Although I am feeling awful, I am still hoping to run my half marathon this weekend.  My family don’t want me to do it as one of the bleeds I had was straight after running 10k.  I must admit, I do have reservations about attending the race and running and really don’t want to do anything that could harm the baby.  I feel I have to though, as I have raised money for Tommy’s (a charity that supports those who have suffered miscarriage, stillbirth and premature birth and which funds research into these issues) and I just don’t want to let the charity down.

Last month, a couple who are two of our best friends had a stillbirth.  I won’t say too much about their story, but this came after two miscarriages and over a year of trying before they became pregnant with this little boy.  They were so blissfully happy throughout her pregnancy and I just can’t get my head around how one couple can have so much suffering.   I know there is nothing I can do or say for them, but I feel like raising money for this charity is about the only proactive thing I can do.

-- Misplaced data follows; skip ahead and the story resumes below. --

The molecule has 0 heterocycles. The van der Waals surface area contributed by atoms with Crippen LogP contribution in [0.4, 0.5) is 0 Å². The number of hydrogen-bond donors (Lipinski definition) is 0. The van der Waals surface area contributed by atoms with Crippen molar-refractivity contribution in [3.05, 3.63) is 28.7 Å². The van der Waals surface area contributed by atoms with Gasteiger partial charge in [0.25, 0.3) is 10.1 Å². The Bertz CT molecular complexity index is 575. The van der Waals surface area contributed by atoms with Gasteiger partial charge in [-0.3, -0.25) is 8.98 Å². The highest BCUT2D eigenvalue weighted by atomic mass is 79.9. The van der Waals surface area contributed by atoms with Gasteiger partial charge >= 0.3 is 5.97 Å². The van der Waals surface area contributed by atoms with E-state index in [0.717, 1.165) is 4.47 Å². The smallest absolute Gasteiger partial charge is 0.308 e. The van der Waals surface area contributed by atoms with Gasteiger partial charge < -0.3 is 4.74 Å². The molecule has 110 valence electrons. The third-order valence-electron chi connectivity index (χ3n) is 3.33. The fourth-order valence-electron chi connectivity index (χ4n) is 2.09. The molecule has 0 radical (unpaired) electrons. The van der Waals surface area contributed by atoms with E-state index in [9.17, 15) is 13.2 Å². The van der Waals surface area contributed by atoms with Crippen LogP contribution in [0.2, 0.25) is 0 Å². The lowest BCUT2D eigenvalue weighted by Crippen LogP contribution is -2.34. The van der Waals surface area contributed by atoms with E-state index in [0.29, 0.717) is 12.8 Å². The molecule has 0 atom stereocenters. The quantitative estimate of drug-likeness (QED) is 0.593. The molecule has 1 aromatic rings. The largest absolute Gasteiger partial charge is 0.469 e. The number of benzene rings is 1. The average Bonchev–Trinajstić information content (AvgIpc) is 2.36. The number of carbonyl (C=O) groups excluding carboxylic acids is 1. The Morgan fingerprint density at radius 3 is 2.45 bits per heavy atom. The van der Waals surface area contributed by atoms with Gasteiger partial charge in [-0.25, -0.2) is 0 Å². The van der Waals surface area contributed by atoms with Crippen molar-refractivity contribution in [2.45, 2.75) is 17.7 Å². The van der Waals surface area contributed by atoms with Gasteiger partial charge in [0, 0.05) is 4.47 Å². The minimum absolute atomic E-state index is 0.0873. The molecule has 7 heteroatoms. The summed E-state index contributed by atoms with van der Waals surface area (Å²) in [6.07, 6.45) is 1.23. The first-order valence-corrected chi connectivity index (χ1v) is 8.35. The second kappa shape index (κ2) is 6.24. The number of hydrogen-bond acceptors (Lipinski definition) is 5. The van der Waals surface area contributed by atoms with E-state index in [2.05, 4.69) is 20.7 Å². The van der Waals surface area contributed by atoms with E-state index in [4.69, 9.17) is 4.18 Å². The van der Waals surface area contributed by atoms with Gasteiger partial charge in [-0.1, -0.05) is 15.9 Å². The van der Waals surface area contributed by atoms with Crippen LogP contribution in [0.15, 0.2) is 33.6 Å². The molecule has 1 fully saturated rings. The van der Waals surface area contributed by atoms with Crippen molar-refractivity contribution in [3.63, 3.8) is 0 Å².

Werk, werk, werk, werk werk

The other big thing that has affected me over the past few months is my job.  It’s a shame as I should have been allowed to enjoy my maternity leave and return to a supportive working environment.

I can’t face even wasting a tiny amount of energy writing down everything that happened with work over the past few months.  All I will say is that they did a lot of really awful, illegal things and pushed me to the point where I simply could not go back.  I ended up taking legal advice, and the employment lawyer was absolutely gobsmacked at some of the things they had done.  Not only because they broke so many laws, but because they were so brazen in the way they did it and because they left so much evidence (many professional services firms do similar things, but most know not to put incriminating things in writing!).  Anyway, the end result is I settled with them and left my job.